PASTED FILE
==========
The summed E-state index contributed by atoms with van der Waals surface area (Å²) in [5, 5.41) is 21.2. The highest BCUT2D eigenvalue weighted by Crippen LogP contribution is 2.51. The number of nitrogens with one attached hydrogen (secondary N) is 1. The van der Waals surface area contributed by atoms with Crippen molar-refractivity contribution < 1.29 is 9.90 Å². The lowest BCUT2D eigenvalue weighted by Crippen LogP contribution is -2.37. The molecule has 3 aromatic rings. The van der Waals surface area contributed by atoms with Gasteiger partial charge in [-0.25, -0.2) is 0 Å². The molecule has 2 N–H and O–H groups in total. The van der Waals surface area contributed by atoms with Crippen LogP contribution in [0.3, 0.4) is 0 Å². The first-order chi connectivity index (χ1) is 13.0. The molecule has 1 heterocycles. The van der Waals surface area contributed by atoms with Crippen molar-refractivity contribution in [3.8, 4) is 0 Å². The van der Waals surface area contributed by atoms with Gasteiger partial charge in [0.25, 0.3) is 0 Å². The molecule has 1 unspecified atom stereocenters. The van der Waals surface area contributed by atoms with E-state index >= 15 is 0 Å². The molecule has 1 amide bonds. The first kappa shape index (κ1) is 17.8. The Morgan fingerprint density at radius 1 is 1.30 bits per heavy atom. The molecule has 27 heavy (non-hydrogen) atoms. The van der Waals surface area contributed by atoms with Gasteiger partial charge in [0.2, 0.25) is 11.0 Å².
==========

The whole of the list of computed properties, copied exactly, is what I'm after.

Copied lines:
The summed E-state index contributed by atoms with van der Waals surface area (Å²) in [5, 5.41) is 21.2. The highest BCUT2D eigenvalue weighted by Crippen LogP contribution is 2.51. The number of nitrogens with one attached hydrogen (secondary N) is 1. The van der Waals surface area contributed by atoms with Crippen molar-refractivity contribution < 1.29 is 9.90 Å². The lowest BCUT2D eigenvalue weighted by Crippen LogP contribution is -2.37. The molecule has 3 aromatic rings. The van der Waals surface area contributed by atoms with Gasteiger partial charge in [-0.25, -0.2) is 0 Å². The molecule has 2 N–H and O–H groups in total. The van der Waals surface area contributed by atoms with Crippen LogP contribution in [0.3, 0.4) is 0 Å². The first-order chi connectivity index (χ1) is 13.0. The molecule has 1 heterocycles. The van der Waals surface area contributed by atoms with Crippen molar-refractivity contribution in [3.8, 4) is 0 Å². The van der Waals surface area contributed by atoms with Gasteiger partial charge in [0.25, 0.3) is 0 Å². The molecule has 1 unspecified atom stereocenters. The van der Waals surface area contributed by atoms with E-state index >= 15 is 0 Å². The molecule has 1 amide bonds. The first kappa shape index (κ1) is 17.8. The Morgan fingerprint density at radius 1 is 1.30 bits per heavy atom. The molecule has 27 heavy (non-hydrogen) atoms. The van der Waals surface area contributed by atoms with Gasteiger partial charge in [0.2, 0.25) is 11.0 Å².